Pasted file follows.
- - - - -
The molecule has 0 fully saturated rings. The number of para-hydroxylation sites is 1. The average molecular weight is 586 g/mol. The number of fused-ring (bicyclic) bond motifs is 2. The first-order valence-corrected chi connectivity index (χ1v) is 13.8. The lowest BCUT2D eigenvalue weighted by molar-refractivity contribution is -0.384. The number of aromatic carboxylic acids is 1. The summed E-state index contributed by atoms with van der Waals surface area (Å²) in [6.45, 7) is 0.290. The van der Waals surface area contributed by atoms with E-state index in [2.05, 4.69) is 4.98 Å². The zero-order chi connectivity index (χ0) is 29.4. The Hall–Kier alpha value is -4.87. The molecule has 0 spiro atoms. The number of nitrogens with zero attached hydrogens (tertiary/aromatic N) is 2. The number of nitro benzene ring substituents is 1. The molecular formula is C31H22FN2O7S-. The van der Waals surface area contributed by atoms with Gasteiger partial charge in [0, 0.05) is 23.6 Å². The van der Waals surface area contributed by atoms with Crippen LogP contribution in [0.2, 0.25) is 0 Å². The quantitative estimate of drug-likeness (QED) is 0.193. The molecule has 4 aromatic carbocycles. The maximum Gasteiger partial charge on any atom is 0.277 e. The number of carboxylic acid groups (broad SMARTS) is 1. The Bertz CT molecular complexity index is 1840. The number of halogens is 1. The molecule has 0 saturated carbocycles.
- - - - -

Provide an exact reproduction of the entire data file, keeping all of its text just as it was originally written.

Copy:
The molecule has 0 fully saturated rings. The number of para-hydroxylation sites is 1. The average molecular weight is 586 g/mol. The number of fused-ring (bicyclic) bond motifs is 2. The first-order valence-corrected chi connectivity index (χ1v) is 13.8. The lowest BCUT2D eigenvalue weighted by molar-refractivity contribution is -0.384. The number of aromatic carboxylic acids is 1. The summed E-state index contributed by atoms with van der Waals surface area (Å²) in [6.45, 7) is 0.290. The van der Waals surface area contributed by atoms with E-state index in [2.05, 4.69) is 4.98 Å². The zero-order chi connectivity index (χ0) is 29.4. The Hall–Kier alpha value is -4.87. The molecule has 0 spiro atoms. The number of nitrogens with zero attached hydrogens (tertiary/aromatic N) is 2. The number of nitro benzene ring substituents is 1. The molecular formula is C31H22FN2O7S-. The van der Waals surface area contributed by atoms with Gasteiger partial charge in [0, 0.05) is 23.6 Å². The van der Waals surface area contributed by atoms with Crippen LogP contribution in [0.2, 0.25) is 0 Å². The quantitative estimate of drug-likeness (QED) is 0.193. The molecule has 4 aromatic carbocycles. The maximum Gasteiger partial charge on any atom is 0.277 e. The number of carboxylic acid groups (broad SMARTS) is 1. The Bertz CT molecular complexity index is 1840. The number of halogens is 1. The molecule has 0 saturated carbocycles.